It is not, of course, that J.J. Abrams in his new film Super 8 is saying anything explicit about the Real Presence of Christ in the Eucharist. My point, rather, is that for all its character as a “summer popcorn movie” (Abrams’s own description), Super 8 reflects our culture’s hunger for the experience of “real presence” in our ordinary lives—and therefore, on a deeper level, the hunger for the most Real Presence of all.
In his lead editorial of the June 2011 Magnificat, Father Peter John Cameron names three constituents of real presence on both the human and supernatural levels: commitment, communication, and communion. Yesterday I considered the theme of commitment in Super 8; today I want to say a word about the theme of communication.
It is no coincidence, Father Cameron observes, that receiving the Eucharist at Mass is called “communicating.” For it is in the Eucharist that the faithful enjoy the most intimate encounter with the Lord possible on this earth, in which we have a chance to speak but more importantly to listen. “The goal of conversational communication and eucharistic communication is the same,” writes Father Cameron, “the sharing of self with the other. Pope Benedict XVI says that conversation between people only comes into its own when they are no longer trying to express something, but trying to express themselves….” Real communication, on both the human and supernatural levels, is a meeting in that quiet, hidden place where, in the motto of Cardinal Newman, cor ad cor loquitur: “heart speaks to heart.”
The name of Abrams’ movie is Super 8. The name comes from the type of motion picture film stock—8 mm, made by Kodak—popular with home movie enthusiasts in the 1970s. In the movie, the tween protagonist Joe Lamb and his friends are making a Super 8 zombie film, a movie that eventually helps the kids rescue their town from an alien menace. Thus Abrams harks back to his own childhood as a Super 8 film enthusiast (ironically, years before Abrams met Steven Spielberg, the executive producer of Super 8, he was paid $300 by Spielberg’s company to clean up some of Spielberg’s own boyhood Super 8 films). So the first thing that Abrams wants to communicate about his film is that it is about filmmaking—the most characteristic form of communication of our age. Super 8 celebrates kids in an era where DIY filmmaking is surging to the fore, kids yearning to express themselves through this exciting new medium that they now have the means to control. True, what the kids are making is a cheesy zombie movie—stay for the credits after Super 8 and you’ll see the hilarious finished product. But as I noted yesterday, their film can be seen as an adolescent meditation, equal parts puerile and charming, on the meaning of death. Interestingly, their finished film ends with the detective in pursuit of the zombies saving his zombified wife by injecting her with an antidote. The main theme of Super 8 is thus recapitulated in the kids’ own Super 8 film: loving sacrifice enables one to remain alive even when “bad things happen.”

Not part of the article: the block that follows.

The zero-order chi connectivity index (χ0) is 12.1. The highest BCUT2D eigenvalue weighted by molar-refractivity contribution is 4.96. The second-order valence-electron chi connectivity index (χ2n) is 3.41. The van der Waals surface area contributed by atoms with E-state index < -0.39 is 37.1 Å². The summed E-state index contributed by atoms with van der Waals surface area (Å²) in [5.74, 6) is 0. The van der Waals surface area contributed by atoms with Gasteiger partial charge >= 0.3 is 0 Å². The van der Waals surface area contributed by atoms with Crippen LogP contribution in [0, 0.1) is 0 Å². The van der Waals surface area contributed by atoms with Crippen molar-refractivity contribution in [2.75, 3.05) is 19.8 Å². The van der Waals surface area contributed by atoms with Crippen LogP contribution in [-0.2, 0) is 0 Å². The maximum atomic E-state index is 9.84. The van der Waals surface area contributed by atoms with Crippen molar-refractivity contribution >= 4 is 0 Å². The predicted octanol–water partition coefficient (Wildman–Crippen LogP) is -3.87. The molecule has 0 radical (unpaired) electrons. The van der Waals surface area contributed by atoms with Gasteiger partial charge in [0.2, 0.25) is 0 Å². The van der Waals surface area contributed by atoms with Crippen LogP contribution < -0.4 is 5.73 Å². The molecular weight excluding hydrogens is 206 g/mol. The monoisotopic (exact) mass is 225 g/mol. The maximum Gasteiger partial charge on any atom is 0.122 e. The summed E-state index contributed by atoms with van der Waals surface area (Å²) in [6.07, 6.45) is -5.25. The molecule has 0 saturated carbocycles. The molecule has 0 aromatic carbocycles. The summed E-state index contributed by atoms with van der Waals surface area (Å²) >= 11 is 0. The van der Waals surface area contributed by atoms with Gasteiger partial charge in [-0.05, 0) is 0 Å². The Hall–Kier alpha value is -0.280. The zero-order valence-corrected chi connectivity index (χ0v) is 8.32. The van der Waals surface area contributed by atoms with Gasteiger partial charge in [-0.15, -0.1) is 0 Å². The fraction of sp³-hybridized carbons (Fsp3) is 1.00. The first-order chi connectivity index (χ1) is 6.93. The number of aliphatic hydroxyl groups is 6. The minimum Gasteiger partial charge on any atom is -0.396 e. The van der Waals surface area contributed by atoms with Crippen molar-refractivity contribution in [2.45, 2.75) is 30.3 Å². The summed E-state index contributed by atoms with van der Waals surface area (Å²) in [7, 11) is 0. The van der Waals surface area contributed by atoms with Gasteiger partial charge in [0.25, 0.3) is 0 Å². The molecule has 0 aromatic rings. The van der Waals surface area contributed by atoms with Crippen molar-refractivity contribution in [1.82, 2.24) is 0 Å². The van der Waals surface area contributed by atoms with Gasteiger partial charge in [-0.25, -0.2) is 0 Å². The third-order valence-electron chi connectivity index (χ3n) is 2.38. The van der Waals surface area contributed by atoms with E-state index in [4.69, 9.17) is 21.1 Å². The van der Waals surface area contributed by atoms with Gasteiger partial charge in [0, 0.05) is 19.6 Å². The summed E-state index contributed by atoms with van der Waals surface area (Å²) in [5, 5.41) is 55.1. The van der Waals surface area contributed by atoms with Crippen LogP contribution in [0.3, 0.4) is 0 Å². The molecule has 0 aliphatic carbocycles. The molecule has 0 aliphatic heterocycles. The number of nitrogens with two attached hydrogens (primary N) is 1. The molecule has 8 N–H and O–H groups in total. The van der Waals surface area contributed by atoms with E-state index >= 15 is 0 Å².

Related to this theme of filmmaking as communication is the eagerness of Charles (Riley Griffiths), Joe’s best friend and the writer-director of the kids’ film, to find “production value”—elements that will make the film seem more real. When the train carrying the alien first comes around the corner near the station where the kids are filming, Charles orders everybody quickly into place so that they can get the real train in the background of the shot. So too when the kids use the Air Force as a backdrop when it scours the town for evidence of the missing alien’s presence. Filmmaking for the kids, as it is for our culture, is a way of making things real, of getting to the real, of finding that “value” in which we encounter—not simply trains and soldiers—but that “other” with whom we can express our heart.
Heart speaks to heart in Super 8 not only through the medium of film, but also through conversation. Because of their lack of commitment to their children, both Joe’s father and Alice’s father are unable at the outset to communicate with them. Joe’s father would even like to send his son to six weeks at a baseball camp, simply to be relieved of the burden of having to care for him. Later in the story Joe reacts angrily to his father’s failure to communicate with him, shouting at his father that he doesn’t even know him.
Apart from his last-ditch speech to the alien at the climax of the film, it is in his relationship with Alice that Joe experiences the genuine communication he longs for. One of the nicest things about Super 8 is that it doesn’t push this budding tween romance too far. The kids spend time alone together, even sneaking out at night to do so, but Abrams is wise to keep the relationship innocent. What is nice is that the kids are far more interested in talking to one another. They are starving for communication—to be known. So that even when they are alone together at night in Joe’s room, they spend the time talking about Joe’s mother’s death and watching Super 8 movies of Joe as a baby with his mother.
The need to communicate who one is and to receive the real presence of another: this is a second lesson of Super 8. Tomorrow we'll take a look at the theme of communion in the film.